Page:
The Chardon shop in Paris flourished during the twentieth century, although the second World War put a temporary dent in business. Georges would eventually pass the shop on to his son Andre (notorious for marrying his own Godmother) and his daughter Josephine. Andre died in 1963, but Josephine continued to run the shop until her death in 1981, ending many generations of Chanot and Chardon violin makers. Their family history may read like a soap opera, but they produced many high quality instruments that are still prized by collectors and players today. We had the privilege of working with a Georges Chanot violin here in the shop, and it was a beautiful looking and beautiful sounding instrument.

There is a beautiful A.E. Chanot violin , made in London in 1935, pictured in the fine book "The Cooper Collection". Beautiful photographs!

John Henry Kruer playing an 1837 Chanot violin  owned by the Amati Foundation

This blog was written with the help of three excellent books: 

Universal Dictionary of Violin & Bow Makers by William Henley, published by Amati Publishing Ltd.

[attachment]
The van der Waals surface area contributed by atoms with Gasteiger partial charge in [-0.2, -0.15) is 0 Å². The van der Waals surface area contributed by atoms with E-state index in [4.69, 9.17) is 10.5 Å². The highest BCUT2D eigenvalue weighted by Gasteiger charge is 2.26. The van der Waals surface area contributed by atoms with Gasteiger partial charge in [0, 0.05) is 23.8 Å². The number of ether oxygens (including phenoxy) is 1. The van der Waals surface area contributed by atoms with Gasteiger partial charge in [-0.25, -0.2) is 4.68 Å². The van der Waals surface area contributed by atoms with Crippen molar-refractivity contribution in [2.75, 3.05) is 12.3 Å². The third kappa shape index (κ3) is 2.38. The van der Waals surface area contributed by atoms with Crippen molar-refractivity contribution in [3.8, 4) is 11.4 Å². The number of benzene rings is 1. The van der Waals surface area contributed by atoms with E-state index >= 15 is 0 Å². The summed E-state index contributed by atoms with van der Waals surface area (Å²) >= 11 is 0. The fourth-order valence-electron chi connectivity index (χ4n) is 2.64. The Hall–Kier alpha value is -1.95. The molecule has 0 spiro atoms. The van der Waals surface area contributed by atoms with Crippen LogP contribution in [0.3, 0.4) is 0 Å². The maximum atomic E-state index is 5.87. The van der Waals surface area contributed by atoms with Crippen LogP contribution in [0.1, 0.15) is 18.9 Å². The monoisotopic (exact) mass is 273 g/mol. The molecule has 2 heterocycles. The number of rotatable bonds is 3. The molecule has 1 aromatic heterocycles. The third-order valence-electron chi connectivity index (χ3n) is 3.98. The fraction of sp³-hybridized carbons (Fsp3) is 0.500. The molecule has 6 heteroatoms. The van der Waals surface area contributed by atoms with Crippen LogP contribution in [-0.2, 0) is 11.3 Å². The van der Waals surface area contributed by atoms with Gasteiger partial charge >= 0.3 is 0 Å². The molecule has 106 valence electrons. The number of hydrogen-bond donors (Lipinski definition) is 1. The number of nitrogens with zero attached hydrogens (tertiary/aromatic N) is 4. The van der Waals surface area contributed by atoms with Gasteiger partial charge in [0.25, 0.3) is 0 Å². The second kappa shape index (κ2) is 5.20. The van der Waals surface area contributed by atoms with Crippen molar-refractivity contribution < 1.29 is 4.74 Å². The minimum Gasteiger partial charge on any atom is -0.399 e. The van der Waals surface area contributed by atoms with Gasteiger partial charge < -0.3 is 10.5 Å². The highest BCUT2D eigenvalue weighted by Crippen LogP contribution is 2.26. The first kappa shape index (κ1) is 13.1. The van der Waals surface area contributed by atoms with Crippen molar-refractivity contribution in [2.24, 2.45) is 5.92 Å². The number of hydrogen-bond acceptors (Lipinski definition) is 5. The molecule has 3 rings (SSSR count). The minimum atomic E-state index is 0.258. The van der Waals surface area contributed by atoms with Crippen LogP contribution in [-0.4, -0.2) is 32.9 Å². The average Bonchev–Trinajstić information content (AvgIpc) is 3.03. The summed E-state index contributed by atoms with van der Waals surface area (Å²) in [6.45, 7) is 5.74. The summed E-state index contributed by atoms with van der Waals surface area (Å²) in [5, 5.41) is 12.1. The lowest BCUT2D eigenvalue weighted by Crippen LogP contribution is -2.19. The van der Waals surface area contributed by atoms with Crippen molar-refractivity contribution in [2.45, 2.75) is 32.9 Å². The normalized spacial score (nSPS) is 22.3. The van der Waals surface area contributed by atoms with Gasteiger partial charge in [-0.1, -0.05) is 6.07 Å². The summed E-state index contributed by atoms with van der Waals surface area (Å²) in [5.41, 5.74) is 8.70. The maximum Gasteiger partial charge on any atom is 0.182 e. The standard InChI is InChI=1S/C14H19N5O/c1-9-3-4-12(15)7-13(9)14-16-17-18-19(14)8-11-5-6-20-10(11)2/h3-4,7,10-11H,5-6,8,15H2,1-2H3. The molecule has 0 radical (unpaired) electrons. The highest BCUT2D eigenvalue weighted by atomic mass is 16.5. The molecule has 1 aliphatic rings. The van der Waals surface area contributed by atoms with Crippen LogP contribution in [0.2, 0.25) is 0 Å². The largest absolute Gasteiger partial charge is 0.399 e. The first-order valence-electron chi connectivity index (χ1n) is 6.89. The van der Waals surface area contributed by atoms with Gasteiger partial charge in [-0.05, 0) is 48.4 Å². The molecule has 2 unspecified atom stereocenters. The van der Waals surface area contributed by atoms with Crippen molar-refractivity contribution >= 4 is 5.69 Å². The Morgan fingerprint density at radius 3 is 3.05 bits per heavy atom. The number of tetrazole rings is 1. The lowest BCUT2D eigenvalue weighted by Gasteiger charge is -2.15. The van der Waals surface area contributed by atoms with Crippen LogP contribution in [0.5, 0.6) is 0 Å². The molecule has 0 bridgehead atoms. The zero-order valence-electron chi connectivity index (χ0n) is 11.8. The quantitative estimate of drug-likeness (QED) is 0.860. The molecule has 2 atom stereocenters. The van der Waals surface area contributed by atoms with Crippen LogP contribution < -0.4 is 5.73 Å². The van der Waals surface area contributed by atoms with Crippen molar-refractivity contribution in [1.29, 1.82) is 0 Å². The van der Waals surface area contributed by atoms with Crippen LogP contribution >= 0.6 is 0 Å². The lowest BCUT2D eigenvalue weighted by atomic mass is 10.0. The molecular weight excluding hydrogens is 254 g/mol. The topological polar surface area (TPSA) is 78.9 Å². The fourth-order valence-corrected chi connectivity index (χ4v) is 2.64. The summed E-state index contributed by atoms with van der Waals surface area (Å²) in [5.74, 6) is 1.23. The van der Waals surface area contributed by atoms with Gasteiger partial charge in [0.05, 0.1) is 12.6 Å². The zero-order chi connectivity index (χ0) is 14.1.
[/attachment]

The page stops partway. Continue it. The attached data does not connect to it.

von Lutgendorff Die Geigen-und Lautenmacher by Willibald Leo Freiherrn Von Lutgendorff - published by Frankfurt A.M. Verlag Von Heinrich Keller

Parisian Violin Makers in the XIXth and XXth Centuries, Tome 1: The Family Chanot-Chardon by Sylvette Milliot, published by Les Amis de la Musique, 1994

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  1. Very interesting....These are my ancestors!

    Kevin Chanot.

  2. Thanks for taking the time to write all this up. I've been playing on a J.A. (Joseph Anthony) Chanot violin (1890) for several decades in my professional life, and it's been tough to find much of anything about him. I have the Universal Dictionary, and there's an entry about him in there, but the other problem is that books about violins often cost as much as some violins do... Is "The Family Chanot-Chardon" a prohibitively expensive and hard-to-find volume?

    Is the Joseph Chardon you mention in this posting possibly the same Joseph who made my violin? It looks like his dates would be about right, but the label inside definitely says J.A. Chaont (and it has been authenticated). If it is the same Joseph, then it was definitely more than a little exciting to finally see a picture of the man who made this violin!